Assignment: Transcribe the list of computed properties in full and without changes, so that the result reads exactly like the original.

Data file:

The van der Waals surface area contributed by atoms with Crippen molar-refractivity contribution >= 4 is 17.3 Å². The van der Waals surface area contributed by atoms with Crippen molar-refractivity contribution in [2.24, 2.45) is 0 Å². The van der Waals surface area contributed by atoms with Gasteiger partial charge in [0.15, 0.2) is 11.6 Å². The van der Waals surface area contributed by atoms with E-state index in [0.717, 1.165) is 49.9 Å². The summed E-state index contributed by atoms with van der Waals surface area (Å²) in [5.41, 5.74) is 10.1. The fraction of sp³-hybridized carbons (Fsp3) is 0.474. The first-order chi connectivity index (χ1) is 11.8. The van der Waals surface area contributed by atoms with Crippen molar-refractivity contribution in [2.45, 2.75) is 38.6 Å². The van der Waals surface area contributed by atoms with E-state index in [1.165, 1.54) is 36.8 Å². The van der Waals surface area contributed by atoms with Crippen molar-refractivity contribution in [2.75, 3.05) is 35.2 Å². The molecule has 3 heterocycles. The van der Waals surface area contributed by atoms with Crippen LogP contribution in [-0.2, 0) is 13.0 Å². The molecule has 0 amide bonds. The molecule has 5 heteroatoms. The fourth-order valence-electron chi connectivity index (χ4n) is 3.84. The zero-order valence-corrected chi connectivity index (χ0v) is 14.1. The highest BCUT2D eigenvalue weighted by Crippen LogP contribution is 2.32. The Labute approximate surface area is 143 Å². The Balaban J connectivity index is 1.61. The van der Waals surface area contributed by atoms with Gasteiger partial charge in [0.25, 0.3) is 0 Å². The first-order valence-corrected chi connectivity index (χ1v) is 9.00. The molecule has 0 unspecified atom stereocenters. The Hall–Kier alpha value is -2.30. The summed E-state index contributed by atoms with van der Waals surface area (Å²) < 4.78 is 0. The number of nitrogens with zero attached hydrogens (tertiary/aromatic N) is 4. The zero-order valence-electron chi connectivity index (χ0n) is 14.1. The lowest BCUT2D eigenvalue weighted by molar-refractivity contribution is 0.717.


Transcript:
The van der Waals surface area contributed by atoms with Crippen molar-refractivity contribution >= 4 is 17.3 Å². The van der Waals surface area contributed by atoms with Crippen molar-refractivity contribution in [2.24, 2.45) is 0 Å². The van der Waals surface area contributed by atoms with Gasteiger partial charge in [0.15, 0.2) is 11.6 Å². The van der Waals surface area contributed by atoms with E-state index in [0.717, 1.165) is 49.9 Å². The summed E-state index contributed by atoms with van der Waals surface area (Å²) in [5.41, 5.74) is 10.1. The fraction of sp³-hybridized carbons (Fsp3) is 0.474. The first-order chi connectivity index (χ1) is 11.8. The van der Waals surface area contributed by atoms with Crippen molar-refractivity contribution in [2.45, 2.75) is 38.6 Å². The van der Waals surface area contributed by atoms with E-state index in [1.165, 1.54) is 36.8 Å². The van der Waals surface area contributed by atoms with Crippen molar-refractivity contribution in [2.75, 3.05) is 35.2 Å². The molecule has 3 heterocycles. The van der Waals surface area contributed by atoms with Crippen LogP contribution in [-0.2, 0) is 13.0 Å². The molecule has 0 amide bonds. The molecule has 5 heteroatoms. The fourth-order valence-electron chi connectivity index (χ4n) is 3.84. The zero-order valence-corrected chi connectivity index (χ0v) is 14.1. The highest BCUT2D eigenvalue weighted by Crippen LogP contribution is 2.32. The Labute approximate surface area is 143 Å². The Balaban J connectivity index is 1.61. The van der Waals surface area contributed by atoms with Gasteiger partial charge in [0.25, 0.3) is 0 Å². The first-order valence-corrected chi connectivity index (χ1v) is 9.00. The molecule has 0 unspecified atom stereocenters. The Hall–Kier alpha value is -2.30. The summed E-state index contributed by atoms with van der Waals surface area (Å²) < 4.78 is 0. The number of nitrogens with zero attached hydrogens (tertiary/aromatic N) is 4. The zero-order valence-electron chi connectivity index (χ0n) is 14.1. The lowest BCUT2D eigenvalue weighted by molar-refractivity contribution is 0.717.